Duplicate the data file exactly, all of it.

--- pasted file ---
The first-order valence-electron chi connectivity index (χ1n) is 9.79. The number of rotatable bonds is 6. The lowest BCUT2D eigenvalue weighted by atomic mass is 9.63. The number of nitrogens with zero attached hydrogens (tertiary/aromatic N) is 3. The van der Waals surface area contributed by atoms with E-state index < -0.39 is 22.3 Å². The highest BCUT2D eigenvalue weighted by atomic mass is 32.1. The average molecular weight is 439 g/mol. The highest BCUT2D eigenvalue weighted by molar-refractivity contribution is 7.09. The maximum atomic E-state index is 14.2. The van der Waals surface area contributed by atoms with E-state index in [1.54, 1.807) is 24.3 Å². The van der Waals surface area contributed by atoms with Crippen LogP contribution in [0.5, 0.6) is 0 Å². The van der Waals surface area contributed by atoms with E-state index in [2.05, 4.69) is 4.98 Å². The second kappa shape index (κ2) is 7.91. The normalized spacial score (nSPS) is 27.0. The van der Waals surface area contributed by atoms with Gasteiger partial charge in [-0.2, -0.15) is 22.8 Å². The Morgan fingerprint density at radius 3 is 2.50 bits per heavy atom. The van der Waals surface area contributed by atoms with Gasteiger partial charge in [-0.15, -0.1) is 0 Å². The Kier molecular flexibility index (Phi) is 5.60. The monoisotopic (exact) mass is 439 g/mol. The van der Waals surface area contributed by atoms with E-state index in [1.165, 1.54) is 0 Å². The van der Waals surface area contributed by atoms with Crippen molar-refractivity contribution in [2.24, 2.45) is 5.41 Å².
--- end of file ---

The first-order valence-electron chi connectivity index (χ1n) is 9.79. The number of rotatable bonds is 6. The lowest BCUT2D eigenvalue weighted by atomic mass is 9.63. The number of nitrogens with zero attached hydrogens (tertiary/aromatic N) is 3. The van der Waals surface area contributed by atoms with E-state index < -0.39 is 22.3 Å². The highest BCUT2D eigenvalue weighted by atomic mass is 32.1. The average molecular weight is 439 g/mol. The highest BCUT2D eigenvalue weighted by molar-refractivity contribution is 7.09. The maximum atomic E-state index is 14.2. The van der Waals surface area contributed by atoms with E-state index in [1.54, 1.807) is 24.3 Å². The van der Waals surface area contributed by atoms with Crippen LogP contribution in [0.5, 0.6) is 0 Å². The van der Waals surface area contributed by atoms with E-state index in [2.05, 4.69) is 4.98 Å². The second kappa shape index (κ2) is 7.91. The normalized spacial score (nSPS) is 27.0. The van der Waals surface area contributed by atoms with Gasteiger partial charge in [-0.2, -0.15) is 22.8 Å². The Morgan fingerprint density at radius 3 is 2.50 bits per heavy atom. The van der Waals surface area contributed by atoms with Gasteiger partial charge in [-0.15, -0.1) is 0 Å². The Kier molecular flexibility index (Phi) is 5.60. The monoisotopic (exact) mass is 439 g/mol. The van der Waals surface area contributed by atoms with E-state index in [1.165, 1.54) is 0 Å². The van der Waals surface area contributed by atoms with Crippen molar-refractivity contribution in [2.24, 2.45) is 5.41 Å².